To examine the oxidase activity of native renalase, and to verify the specificity of the anti-renalase antibody, we purified renalase from human urine and studied its activity. As shown in Figure 2E, in addition to the band of the expected size (approximately 35 kDa), another, larger (67–75 kDa) doublet was also detected, and it may represent either dimerization or aggregation of the 35-kDa band. We then used a functional assay to confirm the identity of the bands detected by the polyclonal antibody. The immunoprecipitate metabolized catecholamines with a substrate specificity similar to that of recombinant renalase (with dopamine being the preferred substrate, followed by epinephrine, and then norepinephrine; n = 4). Furthermore, we found that the anti-renalase antibody inhibited the amino oxidase activity of recombinant renalase by 87.3% ± 2.3% (n = 4). Since renalase circulates in blood and degrades catecholamines in vitro, we examined its in vivo effect on cardiovascular hemodynamics. As shown in Figure 3A and Table 1, within 30 seconds of a single bolus injection of recombinant renalase, systolic, diastolic, and mean arterial pressure decreased by 23.5% ± 1.3%, 32.6% ± 2.9%, and 28.9% ± 2.7% respectively (n = 8; P < 0.001). Blood pressure recovered to baseline values within 4 ± 1 minutes (n = 8). To further study the mechanism of renalase-mediated hypotensive effect, we monitored a number of hemodynamic parameters. As shown in Figure 3, A and B, and detailed in Table 1, renalase decreased left-ventricular end systolic and end diastolic pressure, maximum left ventricular pressure, and the rate of ventricular pressure change (dP/dt), a measure of cardiac contractility. In addition, renalase decreased heart rate, but peripheral vascular resistance remained unchanged. Renalase’s action on heart contractility and blood pressure was dose dependent (Figure 3, C and D).

Effect on renalase of hemodynamic parameters. (A) Cardiac response before aFigure 3

Effect on renalase of hemodynamic parameters. (A) Cardiac response before and after an i.v. bolus injection of 4 μg/g body wt. The arrow denotes the timing of renalase injection. VP, left ventricular pressure; VP max, maximal left ventricular pressure; HR, heart rate; dP/dt, rate of change in left ventricular pressure, a measure of cardiac contractility. (B) Pressure-volume changes before and after renalase injection. (C) Renalase dose-response curve: cardiac contractility. (D) Renalase dose-response curve: mean arterial pressure (MAP).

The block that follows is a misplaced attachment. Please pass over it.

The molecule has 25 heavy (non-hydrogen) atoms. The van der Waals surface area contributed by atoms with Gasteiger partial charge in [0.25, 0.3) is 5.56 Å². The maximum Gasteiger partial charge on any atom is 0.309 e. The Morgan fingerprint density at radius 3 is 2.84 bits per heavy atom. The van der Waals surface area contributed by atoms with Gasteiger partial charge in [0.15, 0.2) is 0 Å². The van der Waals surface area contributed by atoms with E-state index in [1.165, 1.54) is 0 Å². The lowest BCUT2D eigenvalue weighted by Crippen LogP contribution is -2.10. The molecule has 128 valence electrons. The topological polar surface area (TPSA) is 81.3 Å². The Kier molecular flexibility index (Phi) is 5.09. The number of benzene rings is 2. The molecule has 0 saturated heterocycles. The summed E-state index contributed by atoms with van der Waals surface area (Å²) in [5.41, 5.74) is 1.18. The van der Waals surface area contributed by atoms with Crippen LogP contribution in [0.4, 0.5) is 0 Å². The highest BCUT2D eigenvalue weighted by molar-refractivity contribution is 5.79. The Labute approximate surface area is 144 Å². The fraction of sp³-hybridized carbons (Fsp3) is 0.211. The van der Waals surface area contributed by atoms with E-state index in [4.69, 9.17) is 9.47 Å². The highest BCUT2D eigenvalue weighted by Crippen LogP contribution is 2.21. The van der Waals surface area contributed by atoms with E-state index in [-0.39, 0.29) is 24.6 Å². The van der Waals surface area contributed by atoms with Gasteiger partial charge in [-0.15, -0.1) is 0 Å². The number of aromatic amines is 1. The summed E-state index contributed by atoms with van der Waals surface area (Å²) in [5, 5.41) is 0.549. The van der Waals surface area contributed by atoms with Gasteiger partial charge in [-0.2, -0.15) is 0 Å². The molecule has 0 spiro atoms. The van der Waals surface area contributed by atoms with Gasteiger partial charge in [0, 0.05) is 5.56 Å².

Table 1

Effect of renalase on hemodynamic parameters


Renalase is a novel FAD-containing amine oxidase. It is critically dependent on FAD for oxidase activity, since the protein is inactive unless the cofactor is incorporated during protein production (0.1 μM FAD was added to the medium during the production of recombinant renalase). It has weak AA similarities to MAO-A and MAO-B and distinct substrate specificity and inhibitor profile, which indicates that it represents a new class of FAD-containing monoamine oxidases.

Amine oxidases are enzymes that metabolize biogenic amines and are classified according to the nature of the attached cofactor, such as FAD or topaquinone (TPQ). MAO-A and MAO-B are FAD-containing, mitochondrial enzymes that metabolize intracellular catecholamines. The crystal structure of human MAO-B has been determined at a resolution of 3.0 Å and reveals a dimer with the FAD cofactor covalently bound to a cysteine side chain (Cys-397) (12). MAO-A and MAO-B have overlapping substrate specificity; catabolize neurotransmitters such as epinephrine, norepinephrine, serotonin, and dopamine; and are specifically inhibited by clorgyline and deprenyl, respectively. Polyamine oxidase, the other known FAD-containing oxidase, is an intracellular oxidase that metabolizes spermine and spermidine and regulates cell growth (13). Unlike MAO-A and MAO-B, which are anchored through the carboxyl terminus to the outer mitochondrial membrane (14) and confined to intracellular compartments, renalase is secreted into the blood, where it is detectable by Western blotting.